Time is running out, the man explains, speaking calmly and confidently, in the manner of a university professor. A deadly disease, spread by primitive tribespeople through dead bodies, will kill vast numbers of Americans unless the Federal government uses its powers to stop it.

    The man is Russell Eugene Weston Jr., a paranoid schizophrenic who murdered two policemen inside the Capitol building in the summer of 1998. He has been institutionalized ever since.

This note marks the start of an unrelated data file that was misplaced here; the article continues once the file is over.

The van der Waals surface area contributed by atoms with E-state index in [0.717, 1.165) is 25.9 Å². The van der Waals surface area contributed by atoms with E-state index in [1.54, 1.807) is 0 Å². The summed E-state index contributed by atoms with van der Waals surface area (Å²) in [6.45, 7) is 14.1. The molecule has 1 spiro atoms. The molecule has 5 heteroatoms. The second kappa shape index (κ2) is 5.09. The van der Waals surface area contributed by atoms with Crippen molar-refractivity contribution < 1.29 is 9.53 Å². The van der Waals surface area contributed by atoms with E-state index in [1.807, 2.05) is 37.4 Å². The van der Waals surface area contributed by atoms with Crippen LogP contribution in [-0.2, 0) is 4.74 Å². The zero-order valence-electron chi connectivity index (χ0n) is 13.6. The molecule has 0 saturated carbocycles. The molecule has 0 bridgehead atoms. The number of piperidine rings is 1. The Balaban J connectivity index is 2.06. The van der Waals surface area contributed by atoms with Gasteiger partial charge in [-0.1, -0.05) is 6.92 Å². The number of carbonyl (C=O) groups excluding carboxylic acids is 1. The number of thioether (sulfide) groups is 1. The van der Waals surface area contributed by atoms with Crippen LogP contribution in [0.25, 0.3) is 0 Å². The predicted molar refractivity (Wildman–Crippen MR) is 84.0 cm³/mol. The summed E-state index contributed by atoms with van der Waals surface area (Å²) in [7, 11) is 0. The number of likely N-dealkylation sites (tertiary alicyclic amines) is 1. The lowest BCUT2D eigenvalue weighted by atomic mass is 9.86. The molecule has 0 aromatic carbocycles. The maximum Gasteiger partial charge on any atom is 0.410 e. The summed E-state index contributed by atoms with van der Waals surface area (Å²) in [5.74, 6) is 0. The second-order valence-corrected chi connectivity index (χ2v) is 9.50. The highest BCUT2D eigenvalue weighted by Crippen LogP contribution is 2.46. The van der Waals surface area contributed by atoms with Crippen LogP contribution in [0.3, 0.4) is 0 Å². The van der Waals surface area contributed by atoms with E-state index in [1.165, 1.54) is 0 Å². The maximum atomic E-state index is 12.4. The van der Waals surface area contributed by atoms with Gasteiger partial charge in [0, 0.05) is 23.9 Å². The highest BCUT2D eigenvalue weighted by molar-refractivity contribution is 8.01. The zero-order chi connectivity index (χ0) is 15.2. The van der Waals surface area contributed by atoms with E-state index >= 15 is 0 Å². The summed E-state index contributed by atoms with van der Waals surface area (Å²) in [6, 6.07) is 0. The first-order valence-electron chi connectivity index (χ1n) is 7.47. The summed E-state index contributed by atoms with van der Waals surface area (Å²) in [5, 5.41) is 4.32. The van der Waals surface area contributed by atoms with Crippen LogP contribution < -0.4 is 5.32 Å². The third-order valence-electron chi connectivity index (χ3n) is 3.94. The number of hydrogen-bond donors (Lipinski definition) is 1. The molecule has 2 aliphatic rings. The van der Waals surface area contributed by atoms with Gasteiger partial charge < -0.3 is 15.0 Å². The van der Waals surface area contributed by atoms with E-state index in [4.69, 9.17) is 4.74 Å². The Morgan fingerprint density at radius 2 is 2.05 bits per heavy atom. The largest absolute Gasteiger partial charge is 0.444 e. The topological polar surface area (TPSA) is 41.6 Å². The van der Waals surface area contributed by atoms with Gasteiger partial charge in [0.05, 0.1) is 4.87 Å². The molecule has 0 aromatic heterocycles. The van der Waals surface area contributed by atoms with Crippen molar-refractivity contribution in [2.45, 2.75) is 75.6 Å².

As I write this, the most widely-read individual blog in the English-speaking world, written by a genuine university professor, is infested with (invariably pseudonymous) commenters not readily distinguishable from Weston; we can only hope that none of them will act on their impulses as he did. Read the rest of this entry »

    Posted in Big Government, Bioethics, Civil Liberties, Civil Society, Current Events, Ebola, Elections, Health Care, Human Behavior, International Affairs, Libertarianism, Medicine, Politics, Science, Systems Analysis, Terrorism, Tradeoffs, USA | 8 Comments »

    Letting It Burn

    Posted by Sgt. Mom on 29th April 2014 (All posts by )